Disney just hit another home run with Captain America: Civil War. Fox has struggled to compete, but its latest in the X-franchise proves that the Marvel Cinematic Universe is not the only home for A-grade superhero fare. The fact that Civil War and Apocalypse came out the same month should not be grounds for any arguments. It's a very simple win-win for fans of spectacular entertainment.
When Bryan Singer jumped ship and left the third X-Men flick in the incapable hands of Brett Ratner, it nearly killed the franchise. Singer reintegrated himself as a writer of the excellent prequel First Class and director of the uneven Days of Future Past. With Apocalypse, he has finally steered the ship back on course, crafting one of the greatest comics pictures to date. The time streams may be muddy, but Singer draws liberally from X-Men comics writer Chris Claremont's toy box with great results.
The film opens in ancient Egypt, introducing the titular villain as the first mutant. Oscar Isaac portrays the blue-skinned Apocalypse then, aping Marlon Brando in Apocalypse Now. Jennifer Lawrence and Michael Fassbender return as Mystique and Magneto, respectively, and Hugh Jackman makes a brief but satisfying cameo as the pre-Wolverine, Mutant X.
First Class was set in the swinging '60s, and Days of Future Past fumbled its alternate future but nailed the '70s. Apocalypse reverently sends up the '80s. Quicksilver sports a Rush Moving Pictures shirt, Angel lurks in the rafters of a gothic Berlin warehouse while blasting Metallica's "Four Horsemen," and the reintroduced Storm wears her iconic mohawk.
Super-powered mutants have always been a stand-in for outsiders, giving nerds and pariahs drawn to the comic a sense of solace and hope. A beautiful example comes in the film when Beast, Mystique and Nightcrawler—blue-skinned all—gather in solidarity without stating the obvious. The whole world finds a use for mutants in Apocalypse since the stakes are nuclear-level and worldwide.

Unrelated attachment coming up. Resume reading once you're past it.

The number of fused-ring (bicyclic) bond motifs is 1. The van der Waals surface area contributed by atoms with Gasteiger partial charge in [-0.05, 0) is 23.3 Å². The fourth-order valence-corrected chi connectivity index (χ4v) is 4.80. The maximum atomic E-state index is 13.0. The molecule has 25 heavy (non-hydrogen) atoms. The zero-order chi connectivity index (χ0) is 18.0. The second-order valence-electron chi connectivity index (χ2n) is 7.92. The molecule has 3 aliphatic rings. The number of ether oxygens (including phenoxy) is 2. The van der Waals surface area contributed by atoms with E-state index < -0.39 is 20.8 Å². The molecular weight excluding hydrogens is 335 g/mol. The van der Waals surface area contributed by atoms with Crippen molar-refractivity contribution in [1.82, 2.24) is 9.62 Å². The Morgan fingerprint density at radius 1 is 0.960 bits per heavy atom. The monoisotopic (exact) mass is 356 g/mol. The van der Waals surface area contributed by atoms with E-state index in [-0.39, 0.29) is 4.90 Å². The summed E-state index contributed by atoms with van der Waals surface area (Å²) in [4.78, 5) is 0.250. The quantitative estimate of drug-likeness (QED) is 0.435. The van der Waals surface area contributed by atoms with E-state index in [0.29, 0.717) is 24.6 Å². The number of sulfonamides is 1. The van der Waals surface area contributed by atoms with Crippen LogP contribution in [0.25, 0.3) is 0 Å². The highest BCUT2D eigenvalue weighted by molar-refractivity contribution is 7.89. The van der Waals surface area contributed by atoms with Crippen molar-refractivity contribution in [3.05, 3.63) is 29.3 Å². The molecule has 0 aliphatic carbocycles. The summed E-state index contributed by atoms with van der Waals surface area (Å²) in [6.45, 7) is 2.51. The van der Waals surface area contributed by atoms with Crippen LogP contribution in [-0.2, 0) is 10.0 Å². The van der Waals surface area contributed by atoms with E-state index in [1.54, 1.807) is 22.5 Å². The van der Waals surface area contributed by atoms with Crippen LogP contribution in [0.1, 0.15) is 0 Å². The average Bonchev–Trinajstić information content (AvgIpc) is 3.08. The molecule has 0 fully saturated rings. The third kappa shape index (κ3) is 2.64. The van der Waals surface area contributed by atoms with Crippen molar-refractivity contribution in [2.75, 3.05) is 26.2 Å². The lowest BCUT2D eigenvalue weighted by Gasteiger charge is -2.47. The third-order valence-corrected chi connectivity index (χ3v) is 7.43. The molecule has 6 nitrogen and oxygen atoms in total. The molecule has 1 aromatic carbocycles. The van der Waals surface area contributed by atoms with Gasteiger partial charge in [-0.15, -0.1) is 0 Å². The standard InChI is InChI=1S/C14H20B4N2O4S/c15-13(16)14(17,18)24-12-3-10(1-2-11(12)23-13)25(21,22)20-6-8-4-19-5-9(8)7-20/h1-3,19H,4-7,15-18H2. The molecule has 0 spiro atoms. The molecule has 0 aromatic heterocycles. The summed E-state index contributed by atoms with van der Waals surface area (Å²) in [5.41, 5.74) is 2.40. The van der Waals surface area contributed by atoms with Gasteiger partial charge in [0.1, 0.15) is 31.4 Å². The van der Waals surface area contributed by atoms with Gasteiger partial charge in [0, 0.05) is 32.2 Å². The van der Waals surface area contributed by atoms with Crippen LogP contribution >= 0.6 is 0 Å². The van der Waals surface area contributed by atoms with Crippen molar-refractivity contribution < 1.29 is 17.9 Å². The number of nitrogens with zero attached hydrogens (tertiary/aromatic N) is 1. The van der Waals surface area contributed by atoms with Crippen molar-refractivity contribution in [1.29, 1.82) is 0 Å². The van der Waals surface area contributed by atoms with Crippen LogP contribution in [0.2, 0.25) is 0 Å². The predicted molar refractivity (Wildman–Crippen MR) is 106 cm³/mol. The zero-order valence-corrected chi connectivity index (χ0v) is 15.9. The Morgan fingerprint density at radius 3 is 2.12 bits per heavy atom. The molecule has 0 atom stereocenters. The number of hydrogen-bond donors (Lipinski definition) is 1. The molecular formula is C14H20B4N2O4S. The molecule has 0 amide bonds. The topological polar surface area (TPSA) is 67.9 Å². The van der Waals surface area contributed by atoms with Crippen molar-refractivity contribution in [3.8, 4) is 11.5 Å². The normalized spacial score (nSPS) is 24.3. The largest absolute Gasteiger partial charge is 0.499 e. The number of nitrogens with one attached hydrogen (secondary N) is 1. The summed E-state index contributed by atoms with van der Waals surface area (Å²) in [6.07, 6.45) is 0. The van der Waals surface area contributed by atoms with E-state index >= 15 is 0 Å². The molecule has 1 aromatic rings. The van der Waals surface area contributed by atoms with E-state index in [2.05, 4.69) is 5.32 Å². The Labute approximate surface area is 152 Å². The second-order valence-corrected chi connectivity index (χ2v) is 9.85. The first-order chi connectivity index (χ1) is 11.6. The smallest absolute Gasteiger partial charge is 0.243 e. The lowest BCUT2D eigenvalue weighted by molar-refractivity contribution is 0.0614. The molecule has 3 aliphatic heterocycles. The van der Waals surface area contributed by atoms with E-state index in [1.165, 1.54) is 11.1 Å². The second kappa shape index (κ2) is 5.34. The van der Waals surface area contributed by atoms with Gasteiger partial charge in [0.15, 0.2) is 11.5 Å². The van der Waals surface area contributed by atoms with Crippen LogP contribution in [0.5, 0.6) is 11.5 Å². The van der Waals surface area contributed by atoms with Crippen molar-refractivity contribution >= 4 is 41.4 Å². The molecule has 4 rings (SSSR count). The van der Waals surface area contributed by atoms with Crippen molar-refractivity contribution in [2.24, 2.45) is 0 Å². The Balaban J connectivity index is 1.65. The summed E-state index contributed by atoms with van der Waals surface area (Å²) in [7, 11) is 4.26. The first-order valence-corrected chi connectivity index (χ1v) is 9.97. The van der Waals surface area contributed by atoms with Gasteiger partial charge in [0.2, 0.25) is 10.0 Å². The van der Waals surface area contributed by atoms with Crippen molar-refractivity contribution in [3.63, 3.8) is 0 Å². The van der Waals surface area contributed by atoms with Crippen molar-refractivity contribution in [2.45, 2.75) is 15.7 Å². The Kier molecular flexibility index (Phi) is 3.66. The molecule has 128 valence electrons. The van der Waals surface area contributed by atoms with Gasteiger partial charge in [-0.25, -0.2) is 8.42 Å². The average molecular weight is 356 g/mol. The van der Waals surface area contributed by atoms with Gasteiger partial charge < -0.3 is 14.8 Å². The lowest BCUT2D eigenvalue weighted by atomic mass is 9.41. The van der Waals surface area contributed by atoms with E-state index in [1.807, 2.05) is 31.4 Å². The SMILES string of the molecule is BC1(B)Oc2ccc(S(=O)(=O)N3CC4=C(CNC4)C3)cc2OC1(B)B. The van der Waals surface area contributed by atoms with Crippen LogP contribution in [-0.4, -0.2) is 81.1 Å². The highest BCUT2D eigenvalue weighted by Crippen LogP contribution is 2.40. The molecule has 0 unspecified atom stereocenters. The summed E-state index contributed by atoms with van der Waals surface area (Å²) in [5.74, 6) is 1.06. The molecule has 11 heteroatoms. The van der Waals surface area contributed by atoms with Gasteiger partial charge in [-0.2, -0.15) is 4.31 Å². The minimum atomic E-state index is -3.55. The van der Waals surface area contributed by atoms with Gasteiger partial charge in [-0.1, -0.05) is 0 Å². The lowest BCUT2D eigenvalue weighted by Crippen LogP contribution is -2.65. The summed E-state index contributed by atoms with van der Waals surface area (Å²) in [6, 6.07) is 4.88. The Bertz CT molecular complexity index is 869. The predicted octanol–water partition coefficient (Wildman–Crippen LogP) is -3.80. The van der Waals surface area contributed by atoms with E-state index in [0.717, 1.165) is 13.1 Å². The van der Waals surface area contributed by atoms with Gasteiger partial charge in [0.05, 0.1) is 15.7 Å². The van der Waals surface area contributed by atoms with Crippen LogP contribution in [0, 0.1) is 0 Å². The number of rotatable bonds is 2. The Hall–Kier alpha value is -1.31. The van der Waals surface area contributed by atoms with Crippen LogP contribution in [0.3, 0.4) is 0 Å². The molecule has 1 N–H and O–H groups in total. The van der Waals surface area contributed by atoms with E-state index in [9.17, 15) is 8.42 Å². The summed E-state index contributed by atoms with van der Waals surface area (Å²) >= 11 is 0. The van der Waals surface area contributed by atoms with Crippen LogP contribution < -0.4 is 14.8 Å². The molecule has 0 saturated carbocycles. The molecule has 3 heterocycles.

If there's a weakness in this film, it's the nemesis. Isaac is not to blame, though he was far more likable as Poe Dameron and far less so as Llewyn Davis. The issue is that, despite being a demigod, thousands of years old, absorbing the powers of countless "inferior" mutants over time, and leaving the entire world in shambles by the end of the film, he simply never seems all that effective or scary. It's not that these film adaptations should slavishly follow the comic's storylines, but one thing that always set X-Men apart from other heroes was just how imperiled they always seemed to be. With a villain as deadly as Apocalypse, the one point that stopped me from adding a plus to the movie's A grade was the constant sense that the good guys would inevitably win.
There is great temptation to compare Apocalypse to Civil War. The major difference (aside from being set in separate Marvel universes) is that gritty Captain America is dour in its seriousness. X-Men may deal with worldwide peril, but it feels more like a comic. Three-D is recommended since the film is so powerfully front-loaded with Tron-like tunnels and cameras flying through debris. There is gratuitous CGI, but honestly, no one misses the days when Superman crossed the screen hanging from a wire.
Factions on the internet will inevitably find reasons to hate this movie. The Egyptians will be too pale for some. The budding romance between Scott Summers and Jean Grey will fall flat for others. Psylocke's comic-accurate body suit will madden someone's mother. The question is: Do you want to have fun and enjoy a comic book turned into a quarter-billion-dollar feature film or would you rather stay home reading Proust?
Critic's Grade: A
SEE IT: X:Men Apocalypse is rated PG-13. It opens Thursday at most Portland-area theaters.